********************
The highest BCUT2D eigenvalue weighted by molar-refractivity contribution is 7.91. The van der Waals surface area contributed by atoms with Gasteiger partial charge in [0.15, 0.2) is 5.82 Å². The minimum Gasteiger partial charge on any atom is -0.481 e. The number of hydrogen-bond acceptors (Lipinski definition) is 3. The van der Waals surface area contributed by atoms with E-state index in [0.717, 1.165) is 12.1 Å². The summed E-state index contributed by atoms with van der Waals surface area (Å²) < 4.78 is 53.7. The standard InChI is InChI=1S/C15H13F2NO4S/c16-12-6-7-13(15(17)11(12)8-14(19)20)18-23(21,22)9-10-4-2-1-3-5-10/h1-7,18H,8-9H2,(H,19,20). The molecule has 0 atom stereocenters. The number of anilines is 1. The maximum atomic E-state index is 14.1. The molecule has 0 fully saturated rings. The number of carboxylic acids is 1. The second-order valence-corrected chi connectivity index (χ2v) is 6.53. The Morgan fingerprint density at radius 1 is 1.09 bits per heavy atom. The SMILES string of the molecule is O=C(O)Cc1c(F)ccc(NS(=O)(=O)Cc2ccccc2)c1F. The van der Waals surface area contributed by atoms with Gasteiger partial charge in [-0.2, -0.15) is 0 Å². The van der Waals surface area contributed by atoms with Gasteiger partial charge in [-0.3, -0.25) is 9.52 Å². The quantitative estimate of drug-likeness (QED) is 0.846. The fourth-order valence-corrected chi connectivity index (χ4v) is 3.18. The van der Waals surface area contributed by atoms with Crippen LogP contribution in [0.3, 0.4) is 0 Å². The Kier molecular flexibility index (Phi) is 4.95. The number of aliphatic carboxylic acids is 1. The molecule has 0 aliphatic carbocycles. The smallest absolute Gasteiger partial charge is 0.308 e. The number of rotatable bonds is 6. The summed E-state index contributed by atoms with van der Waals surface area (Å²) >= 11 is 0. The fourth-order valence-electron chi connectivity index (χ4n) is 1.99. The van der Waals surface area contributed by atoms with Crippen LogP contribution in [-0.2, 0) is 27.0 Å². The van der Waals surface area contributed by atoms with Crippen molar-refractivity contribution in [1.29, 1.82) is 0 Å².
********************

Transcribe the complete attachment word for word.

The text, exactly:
The highest BCUT2D eigenvalue weighted by molar-refractivity contribution is 7.91. The van der Waals surface area contributed by atoms with Gasteiger partial charge in [0.15, 0.2) is 5.82 Å². The minimum Gasteiger partial charge on any atom is -0.481 e. The number of hydrogen-bond acceptors (Lipinski definition) is 3. The van der Waals surface area contributed by atoms with E-state index in [0.717, 1.165) is 12.1 Å². The summed E-state index contributed by atoms with van der Waals surface area (Å²) < 4.78 is 53.7. The standard InChI is InChI=1S/C15H13F2NO4S/c16-12-6-7-13(15(17)11(12)8-14(19)20)18-23(21,22)9-10-4-2-1-3-5-10/h1-7,18H,8-9H2,(H,19,20). The molecule has 0 atom stereocenters. The number of anilines is 1. The maximum atomic E-state index is 14.1. The molecule has 0 fully saturated rings. The number of carboxylic acids is 1. The second-order valence-corrected chi connectivity index (χ2v) is 6.53. The Morgan fingerprint density at radius 1 is 1.09 bits per heavy atom. The SMILES string of the molecule is O=C(O)Cc1c(F)ccc(NS(=O)(=O)Cc2ccccc2)c1F. The van der Waals surface area contributed by atoms with Gasteiger partial charge in [-0.2, -0.15) is 0 Å². The van der Waals surface area contributed by atoms with Gasteiger partial charge in [-0.3, -0.25) is 9.52 Å². The quantitative estimate of drug-likeness (QED) is 0.846. The fourth-order valence-corrected chi connectivity index (χ4v) is 3.18. The van der Waals surface area contributed by atoms with Crippen LogP contribution in [0.3, 0.4) is 0 Å². The Kier molecular flexibility index (Phi) is 4.95. The number of aliphatic carboxylic acids is 1. The molecule has 0 aliphatic carbocycles. The smallest absolute Gasteiger partial charge is 0.308 e. The number of rotatable bonds is 6. The summed E-state index contributed by atoms with van der Waals surface area (Å²) >= 11 is 0. The fourth-order valence-electron chi connectivity index (χ4n) is 1.99. The van der Waals surface area contributed by atoms with Crippen LogP contribution in [-0.2, 0) is 27.0 Å². The van der Waals surface area contributed by atoms with Crippen molar-refractivity contribution in [1.29, 1.82) is 0 Å².